Camp Laurel Blog

The Importance of Being Creative

Arts and Crafts at summer camp is more than just stringing together a few beads to make a bracelet or gluing some spray painted macaroni to a cardboard picture frame. It’s a program that gives campers the opportunity to explore their creative interests in several different types of art by offering a diverse array of age appropriate projects. Of course there are the traditional projects that are just plain fun, like paper mache and tie-dying. However, many summer camps also offer campers the opportunity to try things that are not only artistic but could be useful skills or even careers, such as metal work, jewelry making, calligraphy, cartooning, or soap and candle making. Just like sports programs at camp, many campers have discovered a passion in their summer camp’s Arts and Crafts programs that they later pursued further.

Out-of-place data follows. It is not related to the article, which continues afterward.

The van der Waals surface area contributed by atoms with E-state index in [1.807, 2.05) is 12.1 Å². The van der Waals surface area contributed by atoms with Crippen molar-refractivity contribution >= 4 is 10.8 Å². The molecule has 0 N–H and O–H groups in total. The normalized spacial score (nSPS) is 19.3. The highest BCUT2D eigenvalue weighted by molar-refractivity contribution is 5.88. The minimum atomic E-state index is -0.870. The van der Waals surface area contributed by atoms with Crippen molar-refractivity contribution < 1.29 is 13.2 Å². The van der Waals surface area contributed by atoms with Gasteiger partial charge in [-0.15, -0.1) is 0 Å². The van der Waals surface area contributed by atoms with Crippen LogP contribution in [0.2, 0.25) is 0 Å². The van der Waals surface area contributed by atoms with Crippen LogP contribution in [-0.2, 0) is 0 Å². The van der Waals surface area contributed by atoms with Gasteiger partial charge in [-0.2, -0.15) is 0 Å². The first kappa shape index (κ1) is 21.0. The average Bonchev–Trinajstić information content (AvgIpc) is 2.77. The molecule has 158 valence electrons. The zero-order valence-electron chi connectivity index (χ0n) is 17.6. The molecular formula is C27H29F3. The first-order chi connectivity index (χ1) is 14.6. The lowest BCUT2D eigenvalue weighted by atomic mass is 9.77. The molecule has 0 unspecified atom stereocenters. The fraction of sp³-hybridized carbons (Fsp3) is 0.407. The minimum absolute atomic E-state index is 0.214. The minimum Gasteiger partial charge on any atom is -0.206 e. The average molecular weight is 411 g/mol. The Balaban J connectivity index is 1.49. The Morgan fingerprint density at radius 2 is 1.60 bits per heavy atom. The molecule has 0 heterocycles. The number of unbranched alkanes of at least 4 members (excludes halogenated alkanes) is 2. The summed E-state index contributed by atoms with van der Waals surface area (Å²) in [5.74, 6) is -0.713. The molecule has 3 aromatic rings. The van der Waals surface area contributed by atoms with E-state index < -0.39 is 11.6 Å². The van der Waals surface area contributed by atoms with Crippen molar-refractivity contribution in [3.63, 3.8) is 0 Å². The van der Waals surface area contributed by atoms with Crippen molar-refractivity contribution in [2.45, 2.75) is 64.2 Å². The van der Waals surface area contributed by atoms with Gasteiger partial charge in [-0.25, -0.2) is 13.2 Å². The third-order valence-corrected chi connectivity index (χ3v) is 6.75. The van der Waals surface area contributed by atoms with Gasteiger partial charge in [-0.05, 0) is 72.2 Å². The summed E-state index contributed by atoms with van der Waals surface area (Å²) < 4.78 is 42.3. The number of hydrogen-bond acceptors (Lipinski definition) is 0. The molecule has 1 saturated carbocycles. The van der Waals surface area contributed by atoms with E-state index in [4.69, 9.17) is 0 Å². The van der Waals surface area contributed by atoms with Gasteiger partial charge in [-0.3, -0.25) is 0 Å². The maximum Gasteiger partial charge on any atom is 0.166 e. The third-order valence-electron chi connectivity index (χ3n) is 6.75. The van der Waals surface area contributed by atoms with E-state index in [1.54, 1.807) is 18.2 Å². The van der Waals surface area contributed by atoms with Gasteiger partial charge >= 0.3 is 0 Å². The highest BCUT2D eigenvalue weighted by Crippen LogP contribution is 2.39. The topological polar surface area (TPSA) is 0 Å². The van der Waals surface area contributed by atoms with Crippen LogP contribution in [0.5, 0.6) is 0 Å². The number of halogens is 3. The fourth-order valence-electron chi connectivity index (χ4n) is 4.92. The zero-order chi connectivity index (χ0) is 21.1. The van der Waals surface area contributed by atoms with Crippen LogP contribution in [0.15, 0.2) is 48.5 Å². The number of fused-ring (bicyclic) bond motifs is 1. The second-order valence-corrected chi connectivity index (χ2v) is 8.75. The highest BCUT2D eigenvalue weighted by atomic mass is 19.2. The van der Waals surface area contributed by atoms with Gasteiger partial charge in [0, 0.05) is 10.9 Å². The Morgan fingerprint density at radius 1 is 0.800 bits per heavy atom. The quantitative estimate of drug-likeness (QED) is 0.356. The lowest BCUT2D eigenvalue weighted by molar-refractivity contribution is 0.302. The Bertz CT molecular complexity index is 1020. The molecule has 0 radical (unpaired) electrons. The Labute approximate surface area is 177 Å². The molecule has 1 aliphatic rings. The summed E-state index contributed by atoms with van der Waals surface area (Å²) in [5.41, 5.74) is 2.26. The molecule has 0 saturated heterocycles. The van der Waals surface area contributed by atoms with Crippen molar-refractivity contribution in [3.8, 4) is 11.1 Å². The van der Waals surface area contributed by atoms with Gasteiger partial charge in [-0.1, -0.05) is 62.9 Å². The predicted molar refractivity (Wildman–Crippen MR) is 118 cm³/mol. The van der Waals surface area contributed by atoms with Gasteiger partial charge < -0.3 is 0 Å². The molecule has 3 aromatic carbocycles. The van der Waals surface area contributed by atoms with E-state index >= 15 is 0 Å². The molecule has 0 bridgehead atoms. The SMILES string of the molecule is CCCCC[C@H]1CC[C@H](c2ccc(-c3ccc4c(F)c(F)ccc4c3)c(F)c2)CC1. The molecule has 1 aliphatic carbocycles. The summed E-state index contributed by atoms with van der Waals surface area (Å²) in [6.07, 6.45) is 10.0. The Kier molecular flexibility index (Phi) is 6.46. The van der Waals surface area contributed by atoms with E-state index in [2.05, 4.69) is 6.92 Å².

Another way in which summer camp Arts & Crafts programs benefit campers is by providing a creative outlet for children who are being given fewer chances to explore the arts in their school programs. Ashfaq Ishaq, PhD, argues that without being given the appropriate opportunity to explore their creative sides, children will not learn how to combine creativity with acquired knowledge to reach their full potential. Art encourages spontaneity and exploration, two things that allow us, as people, to be innovative and prolific in our thinking. Creativity also refines problem solving skills by helping us understand how to think “outside the box” when traditional solutions aren’t practical. All three qualities are considered crucial to success in a child’s education as well as their adulthood careers. Summer camp Arts & Crafts programs also give campers the opportunity to try some projects that might not be available in traditional school art programs, such as throwing clay on a pottery wheel.

For many campers, summer camp has become a way of maintaining tradition in environments that are ever changing. Faced with a fast paced, changing world in the winter, children can still depend on summer as a way to fall back on activities and hobbies that may not be greatly valued in conventional schools anymore but are useful and bring satisfaction. Arts and Crafts may be a dying art within American school systems. But it’s thriving within American summer camps.

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